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Im not on a "journey" and Im not a "warrior." Who is with me?

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  • trishyla
    trishyla Member Posts: 698
    edited August 2021

    That sounds very challenging, tinkerbell65. Do you have a therapist of your own? It might help for you to have someone talk to about your fears and anger and frustrations. There's no shame in asking for help at a time like this. And you are always welcome to come here and unload.

    Trish

  • alicebastable
    alicebastable Member Posts: 1,934
    edited August 2021

    Feel free to vent, here and in the steam room and anywhere else that feels right. I remember getting my first cancer diagnosis over the phone while I was at work and composing an email to a researcher. For some reason, I kept typing while talking to my gynecologist. To this day, I wonder what garbled (and possibly personal) crap I sent to that poor guy. It must be really difficult to be in a position where most of what you do is listen, while trying to keep your mind from going down unwanted paths, and having to summon up the empathy or understanding (or whatever emotion is appropriate) when all your emotions are tangled in a knot. There are times when busywork is a real mental relief.

  • bluebird44
    bluebird44 Member Posts: 1
    edited August 2021

    I am right there with you! I feel like I have faught enough to make it to 46, now this? Has to be some joke the universe is playing on me or simply trying one last time to take me out. I think my husband thinks I have lost it. He just doesnt get it

  • serendipity09
    serendipity09 Member Posts: 769
    edited August 2021

    Tinkerbell65 - I can relate somewhat, but my issue at the time was pain. I was a middle school guidance counselor and my case load was 350 students. There were days I don’t know how I did it. I remember feeling as though I was listening to my students from far way, and I’d respond, but almost as if I just saying words, what the words were? I had no idea. I felt like that when I was recently diagnosed with my recurrence. Everything after the words “the cancer is back” was muted out, like tunnel vision, I could see and hear that she was speaking, but had no idea what she was saying.

    I meet with a therapist once a month, more if necessary. I learned early on, that for me, even the counselor need to be counseled.

    Sometimes you just really need to take the time and deal with the emotion you’re feeling, in my most recent case it was anger and shame. I’m not working anymore, but I, know that personally, I couldn’t have been of any help to anyone the way I was feeling

    I hope your days get better!

  • rah2464
    rah2464 Member Posts: 1,192
    edited August 2021

    Tinkerbell that sounds truly difficult. You spend your days giving to others, hearing their difficulties without receiving anything back. Under normal circumstances I am sure you have mechanisms in place to "refill your tank" so to speak. Things have gotten a lot trickier now that you have this diagnosis. The stress can really impact you. I hope interacting here can help alleviate some of that stress. I remember being surprised at how draining the whole process was, physically and emotionally. I wish you all the best in the days ahead.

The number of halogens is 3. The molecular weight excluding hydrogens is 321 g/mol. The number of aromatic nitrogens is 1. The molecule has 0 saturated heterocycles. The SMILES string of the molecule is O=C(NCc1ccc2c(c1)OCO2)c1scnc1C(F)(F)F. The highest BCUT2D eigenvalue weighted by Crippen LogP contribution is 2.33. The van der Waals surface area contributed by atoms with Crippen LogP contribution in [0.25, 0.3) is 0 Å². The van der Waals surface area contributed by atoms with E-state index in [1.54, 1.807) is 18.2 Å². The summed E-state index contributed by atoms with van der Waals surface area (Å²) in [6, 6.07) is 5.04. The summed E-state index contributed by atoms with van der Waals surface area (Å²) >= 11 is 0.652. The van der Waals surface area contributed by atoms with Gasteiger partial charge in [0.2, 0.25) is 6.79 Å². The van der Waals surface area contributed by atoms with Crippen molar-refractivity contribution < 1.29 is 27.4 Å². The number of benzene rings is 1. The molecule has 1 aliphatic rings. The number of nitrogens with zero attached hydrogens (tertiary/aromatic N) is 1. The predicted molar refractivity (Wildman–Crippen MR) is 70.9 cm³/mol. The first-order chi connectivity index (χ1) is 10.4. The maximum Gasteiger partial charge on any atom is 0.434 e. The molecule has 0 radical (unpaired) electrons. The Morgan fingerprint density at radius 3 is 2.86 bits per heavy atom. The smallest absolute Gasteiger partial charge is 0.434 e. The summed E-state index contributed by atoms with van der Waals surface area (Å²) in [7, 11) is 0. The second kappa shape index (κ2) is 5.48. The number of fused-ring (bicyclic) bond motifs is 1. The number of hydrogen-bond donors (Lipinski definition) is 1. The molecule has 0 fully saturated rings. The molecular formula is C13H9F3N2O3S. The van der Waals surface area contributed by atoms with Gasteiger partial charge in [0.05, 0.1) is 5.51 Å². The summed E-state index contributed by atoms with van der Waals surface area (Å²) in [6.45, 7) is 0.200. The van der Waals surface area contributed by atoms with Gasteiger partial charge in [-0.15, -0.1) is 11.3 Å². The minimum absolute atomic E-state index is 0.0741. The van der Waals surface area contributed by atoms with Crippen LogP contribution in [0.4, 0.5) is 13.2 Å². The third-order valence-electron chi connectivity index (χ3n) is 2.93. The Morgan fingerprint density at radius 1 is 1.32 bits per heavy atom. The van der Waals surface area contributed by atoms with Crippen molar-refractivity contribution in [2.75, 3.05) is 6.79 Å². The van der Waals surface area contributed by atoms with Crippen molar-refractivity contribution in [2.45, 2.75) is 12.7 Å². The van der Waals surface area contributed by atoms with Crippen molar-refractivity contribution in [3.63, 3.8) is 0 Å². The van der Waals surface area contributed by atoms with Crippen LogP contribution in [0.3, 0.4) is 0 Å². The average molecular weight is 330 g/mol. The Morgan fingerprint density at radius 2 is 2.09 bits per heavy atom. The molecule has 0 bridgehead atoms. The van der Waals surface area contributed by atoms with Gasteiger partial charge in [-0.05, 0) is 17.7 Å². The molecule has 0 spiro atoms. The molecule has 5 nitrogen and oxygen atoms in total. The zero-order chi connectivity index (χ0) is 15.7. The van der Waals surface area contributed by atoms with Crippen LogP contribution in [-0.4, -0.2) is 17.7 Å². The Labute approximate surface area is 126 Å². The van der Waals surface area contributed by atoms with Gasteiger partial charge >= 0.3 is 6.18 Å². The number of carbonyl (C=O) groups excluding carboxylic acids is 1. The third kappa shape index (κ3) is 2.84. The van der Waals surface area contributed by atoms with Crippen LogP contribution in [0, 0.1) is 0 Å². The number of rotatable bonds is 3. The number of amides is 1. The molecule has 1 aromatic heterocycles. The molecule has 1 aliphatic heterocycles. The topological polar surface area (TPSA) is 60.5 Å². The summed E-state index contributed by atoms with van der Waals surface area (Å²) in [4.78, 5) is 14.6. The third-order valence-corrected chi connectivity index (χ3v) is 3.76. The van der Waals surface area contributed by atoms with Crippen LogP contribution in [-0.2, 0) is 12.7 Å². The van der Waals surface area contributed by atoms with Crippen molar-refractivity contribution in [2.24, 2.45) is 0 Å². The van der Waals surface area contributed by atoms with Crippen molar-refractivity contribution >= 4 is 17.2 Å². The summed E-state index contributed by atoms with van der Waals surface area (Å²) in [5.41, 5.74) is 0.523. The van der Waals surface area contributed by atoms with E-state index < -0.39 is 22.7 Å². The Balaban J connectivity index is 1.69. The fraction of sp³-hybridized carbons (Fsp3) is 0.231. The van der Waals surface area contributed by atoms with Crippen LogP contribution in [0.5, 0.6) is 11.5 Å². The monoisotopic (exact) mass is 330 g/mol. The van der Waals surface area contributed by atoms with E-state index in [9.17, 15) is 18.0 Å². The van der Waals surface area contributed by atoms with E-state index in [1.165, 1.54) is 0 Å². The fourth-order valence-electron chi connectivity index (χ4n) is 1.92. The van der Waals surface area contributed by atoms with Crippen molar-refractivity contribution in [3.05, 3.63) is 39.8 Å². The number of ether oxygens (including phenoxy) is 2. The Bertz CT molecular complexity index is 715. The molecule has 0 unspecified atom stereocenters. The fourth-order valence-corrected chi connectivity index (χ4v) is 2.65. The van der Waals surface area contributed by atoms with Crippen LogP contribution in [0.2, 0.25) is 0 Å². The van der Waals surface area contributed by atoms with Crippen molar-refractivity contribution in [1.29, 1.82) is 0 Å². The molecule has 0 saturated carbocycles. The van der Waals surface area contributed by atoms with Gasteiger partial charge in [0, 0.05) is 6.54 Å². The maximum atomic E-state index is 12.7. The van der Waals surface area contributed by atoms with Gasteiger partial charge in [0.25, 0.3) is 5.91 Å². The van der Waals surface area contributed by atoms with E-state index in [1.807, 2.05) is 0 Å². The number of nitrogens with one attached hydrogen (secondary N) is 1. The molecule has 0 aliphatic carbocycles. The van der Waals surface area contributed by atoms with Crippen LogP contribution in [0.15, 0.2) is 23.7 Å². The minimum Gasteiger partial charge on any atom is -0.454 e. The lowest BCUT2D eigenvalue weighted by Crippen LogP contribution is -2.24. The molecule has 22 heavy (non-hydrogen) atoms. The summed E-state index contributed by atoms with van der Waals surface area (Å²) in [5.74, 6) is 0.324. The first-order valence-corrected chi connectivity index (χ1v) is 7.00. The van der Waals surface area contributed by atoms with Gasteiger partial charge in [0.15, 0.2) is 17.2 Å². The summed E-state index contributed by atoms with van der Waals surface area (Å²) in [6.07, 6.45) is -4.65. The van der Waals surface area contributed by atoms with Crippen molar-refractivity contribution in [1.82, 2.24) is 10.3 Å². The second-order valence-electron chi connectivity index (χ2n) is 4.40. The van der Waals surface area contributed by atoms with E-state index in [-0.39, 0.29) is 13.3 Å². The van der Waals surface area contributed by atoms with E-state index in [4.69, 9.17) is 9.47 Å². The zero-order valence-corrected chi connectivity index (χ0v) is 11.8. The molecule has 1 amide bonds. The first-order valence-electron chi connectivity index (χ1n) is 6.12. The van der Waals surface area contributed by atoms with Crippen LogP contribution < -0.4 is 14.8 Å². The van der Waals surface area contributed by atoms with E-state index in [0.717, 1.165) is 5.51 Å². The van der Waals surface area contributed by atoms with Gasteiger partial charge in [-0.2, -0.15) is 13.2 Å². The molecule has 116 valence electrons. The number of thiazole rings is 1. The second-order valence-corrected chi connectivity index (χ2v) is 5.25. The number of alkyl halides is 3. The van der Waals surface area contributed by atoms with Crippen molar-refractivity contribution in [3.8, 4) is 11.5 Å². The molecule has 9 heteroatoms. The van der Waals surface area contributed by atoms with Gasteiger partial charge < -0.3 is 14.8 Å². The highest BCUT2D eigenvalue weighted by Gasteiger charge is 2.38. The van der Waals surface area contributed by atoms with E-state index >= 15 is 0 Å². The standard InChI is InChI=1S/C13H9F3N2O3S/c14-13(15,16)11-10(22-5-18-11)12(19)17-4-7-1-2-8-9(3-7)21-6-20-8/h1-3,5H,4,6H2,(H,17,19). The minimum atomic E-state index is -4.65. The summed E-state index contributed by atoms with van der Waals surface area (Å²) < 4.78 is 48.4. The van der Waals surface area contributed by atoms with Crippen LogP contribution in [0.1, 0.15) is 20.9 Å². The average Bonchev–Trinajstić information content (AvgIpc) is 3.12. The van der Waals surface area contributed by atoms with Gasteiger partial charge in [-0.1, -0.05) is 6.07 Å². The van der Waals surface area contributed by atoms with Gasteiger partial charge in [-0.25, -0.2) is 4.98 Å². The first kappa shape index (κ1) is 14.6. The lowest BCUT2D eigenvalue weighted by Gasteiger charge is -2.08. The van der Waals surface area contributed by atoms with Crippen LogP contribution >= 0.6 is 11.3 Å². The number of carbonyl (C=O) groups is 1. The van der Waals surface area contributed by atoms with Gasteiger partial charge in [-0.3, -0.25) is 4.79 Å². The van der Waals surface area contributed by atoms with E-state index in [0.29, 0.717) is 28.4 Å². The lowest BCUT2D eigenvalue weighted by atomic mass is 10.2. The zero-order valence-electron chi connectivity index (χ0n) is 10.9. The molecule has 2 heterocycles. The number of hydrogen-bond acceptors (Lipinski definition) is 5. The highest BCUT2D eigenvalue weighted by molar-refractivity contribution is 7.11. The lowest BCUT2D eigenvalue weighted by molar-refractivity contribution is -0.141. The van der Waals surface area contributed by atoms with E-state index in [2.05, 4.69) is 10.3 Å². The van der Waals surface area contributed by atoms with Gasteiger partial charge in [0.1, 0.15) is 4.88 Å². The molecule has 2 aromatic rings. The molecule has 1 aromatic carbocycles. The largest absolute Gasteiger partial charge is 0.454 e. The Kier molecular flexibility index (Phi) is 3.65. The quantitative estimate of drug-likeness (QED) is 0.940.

• divinemrsm
    divinemrsm Member Posts: 5,896
    edited August 2021

    Tinkerbell, this is a perfect place to vent. We are listening. I also agree that it could be helpful to talk with a therapist. We can offer support, but one-on-one counseling with a trained professional may help you gain insights we can't provide here. You probably heard or even read the best selling book "Maybe You Should Talk to Someone" by Lisa Gottlieb. The title goes on to describe what the book is about: "A Therapist, HER Therapist, and Our Lives Revealed." Psychotherapist Lisa Gottlieb seeks answers to issues she faces by seeing a therapist herself while continuing to counsel others. It's a fascinating read and a book I recommend for anyone to read.

  • divinemrsm
    divinemrsm Member Posts: 5,896
    edited August 2021

    Regarding the "pinking of breast cancer", I agree with all the points everyone has made on the topic. A few more things I'd like to add. One is that many people donate or buy something like a pink bauble or t-shirt in order to make themselves feel good about "giving to the cause". Their thought process does not go beyond that point. If an email from "Trinkets R Us" pops up and offers a gorgeous plastic pink elastic bracelet guaranteed not to break in the first 24 hours for only $9.99 plus free shipping with proceeds going towards "breast cancer awareness", they cannot resist. Not only do they get this fantastic piece of jool-ree at a bargain price, but when they wear it, others will see what a thoughtful, caring person they are to help represent all those lady soldiers battling the big bc. The buyer has no clue where the money goes to and they never ask. But hey, they feel GOOD! Or, they can toss money at the problem, too, just buy that 50-50 raffle ticket for $5 and when they win, donate it all back to a vague "breast cancer awareness" cause that they have no clue about and it's not ever specified where the money is going to. But you know, they feel GOOD they gave that money. Ain't that such a nice feeling?